From the front desk to the back office — is your staff quickly becoming a thing of the past?

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From the Front Desk to the Back Office — Are Your Staff Quickly Becoming a Thing of the Past?

What does an automated future hold? Depending on who you ask, you get very different answers. For some, it's the promise of hyper convenience, maximum efficiency, no waste, and hundreds of hours of extra leisure time to finally get into archery or write that book. 

And for others, it's fear. Will robots take my job? Will my skills become obsolete? Where will I fit into a future where software automation dominates the landscape?

While there's no definitive answer to these complex questions, we're not pushing ahead blindly either. Over the last decade, we've seen unprecedented investment in automation, including robotic process automation (RPA), AI, and machine learning. And we've been able to observe the effects of this shift. So, what have we observed so far? And are workers quickly becoming a thing of the past? Let's get into it. 

The State of Automation Today – Taking a Closer Look at RPA

Robotic process automation uses software robots to automate repetitive (and often tedious) rules-based tasks that humans typically do. 

And today, RPA is a thriving industry. RPA was the fastest-growing segment of the global enterprise software market in 2018 and continues to experience phenomenal growth today. For example, the robotic process automation market size was valued at a whopping $7.11 billion in 2021 and is expected to grow from $10.1 billion in 2022 to an eye-watering $43.52 billion in 2029. 

Why RPA Adoption is Surging

RPA has achieved remarkable growth in recent years due to its considerable capabilities in automating critical business tasks. And these critical business tasks exist across industries - Healthcare, finance (banking, insurance), manufacturing, property management, customer care, retail, telecommunications, and more.

Here it comes down to the benefits of RPA - its promises and the measurable results. 

Cutting down on labor costs is one of the biggest benefits of implementing RPA. Software automation can handle many front, middle, and back office tasks that generally take up a considerable chunk of workers' time. For example, let's take repetitive administration work like pricing, invoicing, accounts receivable, and accounts payable. These tasks are critical (without them, you can get paid), but they're also exceptionally time-consuming and error-prone. And human error makes the already lengthy admin tasks even longer due to delays.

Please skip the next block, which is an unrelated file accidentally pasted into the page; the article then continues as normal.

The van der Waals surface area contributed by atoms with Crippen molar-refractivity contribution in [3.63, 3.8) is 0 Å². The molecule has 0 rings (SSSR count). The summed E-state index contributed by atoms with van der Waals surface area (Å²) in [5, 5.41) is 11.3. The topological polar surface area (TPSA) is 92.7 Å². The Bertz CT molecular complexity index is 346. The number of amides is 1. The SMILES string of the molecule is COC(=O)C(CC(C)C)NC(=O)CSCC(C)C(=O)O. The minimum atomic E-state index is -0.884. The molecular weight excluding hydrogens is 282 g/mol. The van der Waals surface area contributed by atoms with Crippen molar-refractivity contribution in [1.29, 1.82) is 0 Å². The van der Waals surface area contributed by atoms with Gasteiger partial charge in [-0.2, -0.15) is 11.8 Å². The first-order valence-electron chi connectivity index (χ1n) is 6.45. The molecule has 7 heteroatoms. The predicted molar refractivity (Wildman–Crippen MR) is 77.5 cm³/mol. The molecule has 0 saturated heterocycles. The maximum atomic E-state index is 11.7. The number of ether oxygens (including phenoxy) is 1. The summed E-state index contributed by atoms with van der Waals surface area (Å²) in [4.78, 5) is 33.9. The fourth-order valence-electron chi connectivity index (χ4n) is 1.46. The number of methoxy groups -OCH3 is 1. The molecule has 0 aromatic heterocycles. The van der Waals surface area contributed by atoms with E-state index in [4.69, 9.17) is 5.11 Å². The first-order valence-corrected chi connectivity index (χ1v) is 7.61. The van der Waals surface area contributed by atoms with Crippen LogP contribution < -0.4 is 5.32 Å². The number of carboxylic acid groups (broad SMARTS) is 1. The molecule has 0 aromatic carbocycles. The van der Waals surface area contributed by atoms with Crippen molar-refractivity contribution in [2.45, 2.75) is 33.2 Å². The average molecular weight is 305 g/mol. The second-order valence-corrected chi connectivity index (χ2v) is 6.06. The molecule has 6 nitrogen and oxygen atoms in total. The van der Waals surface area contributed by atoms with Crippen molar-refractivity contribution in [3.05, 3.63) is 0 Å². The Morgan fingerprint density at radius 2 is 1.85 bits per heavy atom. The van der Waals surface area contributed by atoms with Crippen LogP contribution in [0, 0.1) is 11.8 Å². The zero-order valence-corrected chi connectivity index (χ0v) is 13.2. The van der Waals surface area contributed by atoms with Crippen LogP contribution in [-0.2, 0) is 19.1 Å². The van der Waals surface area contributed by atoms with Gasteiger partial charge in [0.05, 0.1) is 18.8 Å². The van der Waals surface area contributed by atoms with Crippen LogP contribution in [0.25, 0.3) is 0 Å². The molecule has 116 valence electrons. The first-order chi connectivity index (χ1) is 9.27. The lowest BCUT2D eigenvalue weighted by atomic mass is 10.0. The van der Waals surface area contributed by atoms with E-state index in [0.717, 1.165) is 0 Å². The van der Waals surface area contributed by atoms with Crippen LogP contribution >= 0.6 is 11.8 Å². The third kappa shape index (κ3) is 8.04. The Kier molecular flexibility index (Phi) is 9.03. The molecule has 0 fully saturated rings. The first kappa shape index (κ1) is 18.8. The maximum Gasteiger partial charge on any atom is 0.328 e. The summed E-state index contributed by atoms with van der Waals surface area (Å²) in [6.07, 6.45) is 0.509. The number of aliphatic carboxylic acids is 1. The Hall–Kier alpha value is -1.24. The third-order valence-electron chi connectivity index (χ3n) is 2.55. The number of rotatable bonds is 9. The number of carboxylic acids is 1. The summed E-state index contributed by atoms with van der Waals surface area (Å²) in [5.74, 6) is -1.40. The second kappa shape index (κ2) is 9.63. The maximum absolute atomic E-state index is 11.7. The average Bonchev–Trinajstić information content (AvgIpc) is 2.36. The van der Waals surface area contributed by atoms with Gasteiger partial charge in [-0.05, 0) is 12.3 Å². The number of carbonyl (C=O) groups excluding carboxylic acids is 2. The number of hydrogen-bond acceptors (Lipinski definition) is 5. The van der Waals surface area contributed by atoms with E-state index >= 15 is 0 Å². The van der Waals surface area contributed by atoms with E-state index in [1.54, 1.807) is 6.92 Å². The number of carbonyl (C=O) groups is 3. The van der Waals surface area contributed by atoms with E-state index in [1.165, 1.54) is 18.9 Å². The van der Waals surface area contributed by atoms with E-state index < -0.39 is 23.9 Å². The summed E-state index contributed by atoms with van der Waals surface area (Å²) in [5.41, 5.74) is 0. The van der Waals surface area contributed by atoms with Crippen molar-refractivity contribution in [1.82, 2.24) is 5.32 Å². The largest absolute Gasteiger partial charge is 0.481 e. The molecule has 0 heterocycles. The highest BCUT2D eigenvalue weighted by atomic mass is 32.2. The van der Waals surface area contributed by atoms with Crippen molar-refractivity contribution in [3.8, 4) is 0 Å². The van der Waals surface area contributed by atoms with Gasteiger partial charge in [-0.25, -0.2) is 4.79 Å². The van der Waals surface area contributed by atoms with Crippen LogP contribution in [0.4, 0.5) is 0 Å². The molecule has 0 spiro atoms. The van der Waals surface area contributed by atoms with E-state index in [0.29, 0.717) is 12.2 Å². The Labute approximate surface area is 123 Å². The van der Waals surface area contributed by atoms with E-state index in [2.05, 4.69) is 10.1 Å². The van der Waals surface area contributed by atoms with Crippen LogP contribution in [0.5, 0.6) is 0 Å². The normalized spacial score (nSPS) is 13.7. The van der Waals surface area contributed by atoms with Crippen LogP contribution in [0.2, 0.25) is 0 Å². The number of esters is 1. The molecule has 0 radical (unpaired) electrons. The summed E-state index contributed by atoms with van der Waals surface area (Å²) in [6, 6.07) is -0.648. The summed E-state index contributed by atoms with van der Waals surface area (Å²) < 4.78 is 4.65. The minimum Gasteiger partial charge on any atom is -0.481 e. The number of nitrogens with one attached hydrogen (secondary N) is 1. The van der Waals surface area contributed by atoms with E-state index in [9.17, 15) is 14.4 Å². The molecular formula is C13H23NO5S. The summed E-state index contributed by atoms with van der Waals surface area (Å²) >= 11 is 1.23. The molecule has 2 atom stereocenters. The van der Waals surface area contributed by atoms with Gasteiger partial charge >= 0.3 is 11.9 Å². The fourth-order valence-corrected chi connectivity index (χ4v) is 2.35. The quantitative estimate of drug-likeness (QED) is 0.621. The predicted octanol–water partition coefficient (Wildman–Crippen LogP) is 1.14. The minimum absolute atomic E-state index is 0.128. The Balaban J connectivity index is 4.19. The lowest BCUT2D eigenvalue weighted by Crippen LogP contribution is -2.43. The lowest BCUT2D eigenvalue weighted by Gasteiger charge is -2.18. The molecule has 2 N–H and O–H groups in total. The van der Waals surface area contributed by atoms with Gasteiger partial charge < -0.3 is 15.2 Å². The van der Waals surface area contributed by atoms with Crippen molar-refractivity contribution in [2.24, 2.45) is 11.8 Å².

On the side of front office tasks, without RPA, full-time employees (FTE) have to manually drudge through all the tasks associated with sales, marketing, and customer support. And in today's fiercely competitive and customer-centric business landscape, customers expect rapid responses and resolutions to their problems. Robotic process automation offers a solution, boosting efficiency and productivity while minimizing errors. 

But what happens when full-time employees suddenly have much less work on their plate? One of two things - the business either lets them go or finds more complex or creative work for them to do. 

According to a Deloitte study, around 20% of FTE capability could be provided by bots. And some companies that have already implemented and scaled RPA believe bots could fill a whopping 52% of FTE capability. 

It's not difficult to see why replacing full-time employees with bots is an attractive idea for companies. According to the Society for Human Resource Management, employee salaries can account for 18 to 52 percent of an organization's operating budget. Bots also don't come with the same quirks humans do. For example, you don't have to worry about your RPA bot getting tired, falling ill, needing to leave work early, or being poached by a competitor. 

Of course, the cost of implementing software automation has to be weighed against wage costs. But here, the results are pretty clear. Gartner found that, on average, an RPA bot costs just one-third of an offshore employee and one-fifth of an onshore employee. 

Or in other words, it's significantly cheaper to implement bots than hire bodies. Even a $2000-a-month bot amounts to $24,000 per year compared with an Invoicing Assistant salary of $36,531 (as of 2021). And one bot can do the work of several invoicing assistants! 

Here's the bottom line. Bots can do what full-time employees can't - work 24/7 with 100% accuracy. And this is precisely why RPA is forming a prominent part of so many organizations' digital transformation journey. 

Will RPA Replace Workers?

Yes and no. 

Many organizations leverage RPA to minimize the need for full-time employees whose sole job is to conduct repetitive, manual tasks. However, most FTEs don't fall into this category. In fact, most jobs fall somewhere in between.